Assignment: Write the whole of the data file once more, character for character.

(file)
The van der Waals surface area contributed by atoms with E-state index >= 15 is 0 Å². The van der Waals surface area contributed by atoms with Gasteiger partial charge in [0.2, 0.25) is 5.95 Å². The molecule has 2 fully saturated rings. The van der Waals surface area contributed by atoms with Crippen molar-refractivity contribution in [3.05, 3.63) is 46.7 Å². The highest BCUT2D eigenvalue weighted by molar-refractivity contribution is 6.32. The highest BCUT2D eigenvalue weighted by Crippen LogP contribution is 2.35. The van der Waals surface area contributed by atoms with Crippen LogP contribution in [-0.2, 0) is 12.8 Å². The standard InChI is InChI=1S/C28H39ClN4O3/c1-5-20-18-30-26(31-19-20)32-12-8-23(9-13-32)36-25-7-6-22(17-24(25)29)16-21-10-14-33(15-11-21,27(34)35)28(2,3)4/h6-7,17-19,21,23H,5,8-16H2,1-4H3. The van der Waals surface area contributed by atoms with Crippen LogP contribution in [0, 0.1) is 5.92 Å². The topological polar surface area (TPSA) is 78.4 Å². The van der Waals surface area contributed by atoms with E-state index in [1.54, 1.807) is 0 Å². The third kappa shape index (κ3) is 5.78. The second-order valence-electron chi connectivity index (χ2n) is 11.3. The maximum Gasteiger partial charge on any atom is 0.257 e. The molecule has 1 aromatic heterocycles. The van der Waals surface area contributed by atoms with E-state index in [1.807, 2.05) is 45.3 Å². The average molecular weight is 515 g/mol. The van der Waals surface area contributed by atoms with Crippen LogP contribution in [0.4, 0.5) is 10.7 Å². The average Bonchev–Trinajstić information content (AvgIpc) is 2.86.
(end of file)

The van der Waals surface area contributed by atoms with E-state index >= 15 is 0 Å². The van der Waals surface area contributed by atoms with Gasteiger partial charge in [0.2, 0.25) is 5.95 Å². The molecule has 2 fully saturated rings. The van der Waals surface area contributed by atoms with Crippen molar-refractivity contribution in [3.05, 3.63) is 46.7 Å². The highest BCUT2D eigenvalue weighted by molar-refractivity contribution is 6.32. The highest BCUT2D eigenvalue weighted by Crippen LogP contribution is 2.35. The van der Waals surface area contributed by atoms with Crippen LogP contribution in [-0.2, 0) is 12.8 Å². The standard InChI is InChI=1S/C28H39ClN4O3/c1-5-20-18-30-26(31-19-20)32-12-8-23(9-13-32)36-25-7-6-22(17-24(25)29)16-21-10-14-33(15-11-21,27(34)35)28(2,3)4/h6-7,17-19,21,23H,5,8-16H2,1-4H3. The van der Waals surface area contributed by atoms with Crippen LogP contribution in [0, 0.1) is 5.92 Å². The topological polar surface area (TPSA) is 78.4 Å². The van der Waals surface area contributed by atoms with E-state index in [1.54, 1.807) is 0 Å². The third kappa shape index (κ3) is 5.78. The second-order valence-electron chi connectivity index (χ2n) is 11.3. The maximum Gasteiger partial charge on any atom is 0.257 e. The molecule has 1 aromatic heterocycles. The van der Waals surface area contributed by atoms with E-state index in [1.807, 2.05) is 45.3 Å². The average molecular weight is 515 g/mol. The van der Waals surface area contributed by atoms with Crippen LogP contribution in [0.4, 0.5) is 10.7 Å². The average Bonchev–Trinajstić information content (AvgIpc) is 2.86.